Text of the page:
It is such a blessing that I had yoga in my life before I started parenting. Mothering is the most wonderful and important thing I have ever done. No matter how prepared we think we are, though, parenting is perhaps the most challenging job we will ever do. It holds up a mirror to what is deep within us, including our shadows, whether we are used to facing them or not. In an effort to deal with my particular struggles, I added another balancing force to my life ... writing. I wrote, initially for myself and then for others who were grappling with the issues that come up as we turn our lives inside out to be there for our children, striving for some ideal of motherhood and parenting consciously. There is so much to learn from the challenges and the contradictions we face as we try to keep ourselves balanced with things like yoga, but see ourselves slipping into negative patterns in between our uplifted moments. It was these tensions that spawned a series of articles, many published in magazines and newsletters and some available here on this website ... writings from the furnace of family life.

I had our children in my mid to late thirties. As a mature-age mum, it’s not surprising that my mid-life surges started when my children were relatively young. Yoga and walking through the highs and lows of the Derwent Estuary helped enormously, as did writing. It became clear that much of my mid-life irritation was the surfacing effects of some trauma that had remained hidden in me, and to me, since my childhood. I have no doubt that it is my yoga practice that helped this come to the surface and made sure it did so only when I was deeply ready. This is why you will hear me say ‘Yoga is a drip by drip miracle’. It has been like climbing a mountain, but finally finding the right mountain. I feel liberated as if I have released a heavy boulder that I had been unconsciously carrying within me, not knowing how much it had been weighing me down.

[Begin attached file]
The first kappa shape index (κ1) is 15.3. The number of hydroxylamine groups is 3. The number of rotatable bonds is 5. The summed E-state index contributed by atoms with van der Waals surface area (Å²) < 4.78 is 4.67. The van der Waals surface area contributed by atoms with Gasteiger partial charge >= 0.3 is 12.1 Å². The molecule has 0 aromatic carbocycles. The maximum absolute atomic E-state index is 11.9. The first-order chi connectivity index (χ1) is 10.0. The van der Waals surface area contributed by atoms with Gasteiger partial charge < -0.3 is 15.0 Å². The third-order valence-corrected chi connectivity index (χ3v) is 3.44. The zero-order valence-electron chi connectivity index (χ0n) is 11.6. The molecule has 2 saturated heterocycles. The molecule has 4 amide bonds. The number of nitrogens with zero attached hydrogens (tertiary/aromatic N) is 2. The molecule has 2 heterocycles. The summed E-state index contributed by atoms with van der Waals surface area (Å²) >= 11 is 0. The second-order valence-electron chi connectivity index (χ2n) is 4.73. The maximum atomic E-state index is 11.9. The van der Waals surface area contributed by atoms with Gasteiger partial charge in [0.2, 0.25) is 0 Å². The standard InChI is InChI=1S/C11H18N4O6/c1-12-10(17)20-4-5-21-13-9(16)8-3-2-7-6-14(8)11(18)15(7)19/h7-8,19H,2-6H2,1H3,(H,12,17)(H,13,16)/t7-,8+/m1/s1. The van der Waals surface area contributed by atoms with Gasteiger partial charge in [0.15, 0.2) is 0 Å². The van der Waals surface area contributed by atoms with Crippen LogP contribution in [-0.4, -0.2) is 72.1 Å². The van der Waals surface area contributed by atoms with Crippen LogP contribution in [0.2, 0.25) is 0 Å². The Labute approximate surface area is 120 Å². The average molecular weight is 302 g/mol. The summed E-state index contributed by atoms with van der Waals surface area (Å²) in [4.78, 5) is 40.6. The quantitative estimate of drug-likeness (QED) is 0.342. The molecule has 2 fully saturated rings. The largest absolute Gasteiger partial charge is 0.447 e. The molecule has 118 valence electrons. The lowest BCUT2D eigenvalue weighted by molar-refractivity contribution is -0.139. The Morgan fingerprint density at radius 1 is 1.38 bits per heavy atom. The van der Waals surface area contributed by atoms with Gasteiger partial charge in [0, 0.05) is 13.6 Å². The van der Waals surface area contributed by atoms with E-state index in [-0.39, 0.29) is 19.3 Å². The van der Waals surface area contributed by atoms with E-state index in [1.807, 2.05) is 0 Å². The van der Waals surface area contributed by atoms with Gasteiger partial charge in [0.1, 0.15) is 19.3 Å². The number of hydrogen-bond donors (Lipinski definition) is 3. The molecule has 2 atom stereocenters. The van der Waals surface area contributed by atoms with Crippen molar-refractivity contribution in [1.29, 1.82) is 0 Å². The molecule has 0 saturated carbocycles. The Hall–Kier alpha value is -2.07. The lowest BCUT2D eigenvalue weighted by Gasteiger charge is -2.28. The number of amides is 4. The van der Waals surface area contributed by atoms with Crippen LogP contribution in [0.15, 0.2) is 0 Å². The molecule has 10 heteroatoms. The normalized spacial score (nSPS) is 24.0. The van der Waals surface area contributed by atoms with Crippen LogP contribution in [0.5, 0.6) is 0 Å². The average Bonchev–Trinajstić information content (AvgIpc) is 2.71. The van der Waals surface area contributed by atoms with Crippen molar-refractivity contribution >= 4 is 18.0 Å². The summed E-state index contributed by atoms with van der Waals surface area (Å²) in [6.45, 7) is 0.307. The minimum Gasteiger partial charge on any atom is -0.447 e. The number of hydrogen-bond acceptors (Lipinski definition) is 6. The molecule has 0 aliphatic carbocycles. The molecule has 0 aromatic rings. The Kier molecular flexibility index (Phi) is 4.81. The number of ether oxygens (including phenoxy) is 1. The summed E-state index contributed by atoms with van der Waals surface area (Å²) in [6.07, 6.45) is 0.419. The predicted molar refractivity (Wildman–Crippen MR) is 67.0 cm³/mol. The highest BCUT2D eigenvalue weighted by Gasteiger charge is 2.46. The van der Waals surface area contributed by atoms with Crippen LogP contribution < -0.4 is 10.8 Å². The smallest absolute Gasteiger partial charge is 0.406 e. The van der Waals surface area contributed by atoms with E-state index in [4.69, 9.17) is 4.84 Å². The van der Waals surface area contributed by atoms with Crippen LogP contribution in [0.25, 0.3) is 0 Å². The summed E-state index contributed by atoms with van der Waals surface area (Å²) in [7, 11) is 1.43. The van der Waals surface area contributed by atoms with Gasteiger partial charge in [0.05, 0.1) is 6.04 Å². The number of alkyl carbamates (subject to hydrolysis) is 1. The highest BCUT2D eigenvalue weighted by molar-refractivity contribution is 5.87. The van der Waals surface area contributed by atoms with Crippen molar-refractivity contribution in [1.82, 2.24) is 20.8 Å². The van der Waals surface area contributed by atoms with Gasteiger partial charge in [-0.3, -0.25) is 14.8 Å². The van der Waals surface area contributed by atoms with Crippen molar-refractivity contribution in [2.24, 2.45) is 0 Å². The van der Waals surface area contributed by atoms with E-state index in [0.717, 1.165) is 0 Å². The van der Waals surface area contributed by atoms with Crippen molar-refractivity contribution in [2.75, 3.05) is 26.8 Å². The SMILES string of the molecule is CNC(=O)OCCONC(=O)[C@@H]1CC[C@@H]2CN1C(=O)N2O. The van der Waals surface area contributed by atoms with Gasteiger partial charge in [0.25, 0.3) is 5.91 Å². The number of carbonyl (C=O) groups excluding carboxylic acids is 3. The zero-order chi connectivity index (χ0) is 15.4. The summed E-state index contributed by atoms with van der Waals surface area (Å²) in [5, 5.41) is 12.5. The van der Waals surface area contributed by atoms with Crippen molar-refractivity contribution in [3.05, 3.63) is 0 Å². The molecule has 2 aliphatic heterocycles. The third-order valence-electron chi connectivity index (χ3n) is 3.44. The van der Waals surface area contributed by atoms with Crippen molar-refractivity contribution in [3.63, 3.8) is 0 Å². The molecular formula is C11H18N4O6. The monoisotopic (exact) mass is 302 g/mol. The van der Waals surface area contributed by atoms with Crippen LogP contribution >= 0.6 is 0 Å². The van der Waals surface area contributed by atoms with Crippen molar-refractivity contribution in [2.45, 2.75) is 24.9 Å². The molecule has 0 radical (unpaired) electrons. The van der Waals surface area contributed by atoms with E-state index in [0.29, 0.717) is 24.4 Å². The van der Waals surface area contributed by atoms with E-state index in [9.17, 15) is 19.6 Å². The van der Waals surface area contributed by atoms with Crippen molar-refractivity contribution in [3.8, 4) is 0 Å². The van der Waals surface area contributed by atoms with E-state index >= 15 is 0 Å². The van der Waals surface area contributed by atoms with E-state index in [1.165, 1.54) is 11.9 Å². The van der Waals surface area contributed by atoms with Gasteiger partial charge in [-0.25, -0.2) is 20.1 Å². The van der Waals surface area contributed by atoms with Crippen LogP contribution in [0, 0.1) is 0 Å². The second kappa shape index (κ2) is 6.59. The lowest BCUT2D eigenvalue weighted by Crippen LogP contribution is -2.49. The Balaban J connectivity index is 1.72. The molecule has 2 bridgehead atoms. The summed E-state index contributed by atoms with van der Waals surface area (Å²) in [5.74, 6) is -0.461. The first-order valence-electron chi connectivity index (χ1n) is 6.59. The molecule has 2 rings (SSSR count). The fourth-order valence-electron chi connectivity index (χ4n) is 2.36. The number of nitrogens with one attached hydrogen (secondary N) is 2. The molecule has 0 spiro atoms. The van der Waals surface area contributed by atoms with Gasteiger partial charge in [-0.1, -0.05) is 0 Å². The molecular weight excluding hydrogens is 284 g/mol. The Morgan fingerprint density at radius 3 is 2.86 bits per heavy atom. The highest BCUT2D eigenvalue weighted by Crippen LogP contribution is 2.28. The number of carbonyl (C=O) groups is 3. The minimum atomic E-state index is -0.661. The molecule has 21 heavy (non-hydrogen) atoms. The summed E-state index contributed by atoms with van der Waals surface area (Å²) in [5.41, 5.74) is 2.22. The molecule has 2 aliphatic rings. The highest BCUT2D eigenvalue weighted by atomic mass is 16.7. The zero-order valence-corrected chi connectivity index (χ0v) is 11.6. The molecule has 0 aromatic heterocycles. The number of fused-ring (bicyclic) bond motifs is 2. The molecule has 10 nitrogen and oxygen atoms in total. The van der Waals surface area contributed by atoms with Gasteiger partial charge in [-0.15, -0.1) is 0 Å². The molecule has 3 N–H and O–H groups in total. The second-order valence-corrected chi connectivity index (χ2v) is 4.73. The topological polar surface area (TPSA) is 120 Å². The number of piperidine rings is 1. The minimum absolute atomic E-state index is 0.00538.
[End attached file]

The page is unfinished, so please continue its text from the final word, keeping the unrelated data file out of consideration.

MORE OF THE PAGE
I now pursue an ongoing interest in the world-wide and renewed focus on trauma. It is a paradigm shift which is revolutionising many areas of our human services – psychiatry, psychology, social work, youth work, education, mental health, healing and support for war veterans, refugees and survivors of sexual assault, child abuse, domestic violence, neglect, abandonment, addictions and so on. More and more we are asking ‘what happened to us?’ rather than ‘what is wrong with us?’  We are seeing how our bodies, our minds and our emotional make-up can carry the impacts of past difficulties, large and small, and that these are the causes of most of our personal, trans-generational and social problems.

This focus on trauma led me to Boston, to the Trauma Center at the Justice Resource Institute where teams of social workers, psychiatrists, psychologists and yoga teachers, headed by Boston University Professor of Psychiatry, Bessel van der Kolk, have been offering programs for people with Post-Traumatic Stress Disorder (PTSD) and researching the before and after effects.  We now have a fast-growing body of brain research and other scientific evidence for the distilled wisdom behind those yoga practices that ensure a combination of conscious movement, gentle focus on breath, bringing our awareness into the present moment and into our body. Since completing the Trauma Center ‘Trauma Sensitive Yoga’ course and being affirmed and inspired by their ongoing work, I have developed a series of workshops for yoga teachers of all traditions and human service professions and support workers from all fields. I have been offering these around Tasmania and Victoria since 2012.

So these days, if you’re looking for me, you will find me in a yoga class (either as teacher or student), on our decking doing my morning yoga, or walking and meditating on river-side rocks with our dog, in the kitchen cooking ‘slow’ food, on the sidelines at my son or daughter’s soccer matches or concerts, at one of my partner’s work gatherings, at a conference or in a workshop ... or perhaps at my desk, at the computer or on the phone planning, writing, reading and researching creative ways to gently bring yoga to more people who are seeking to feel whole.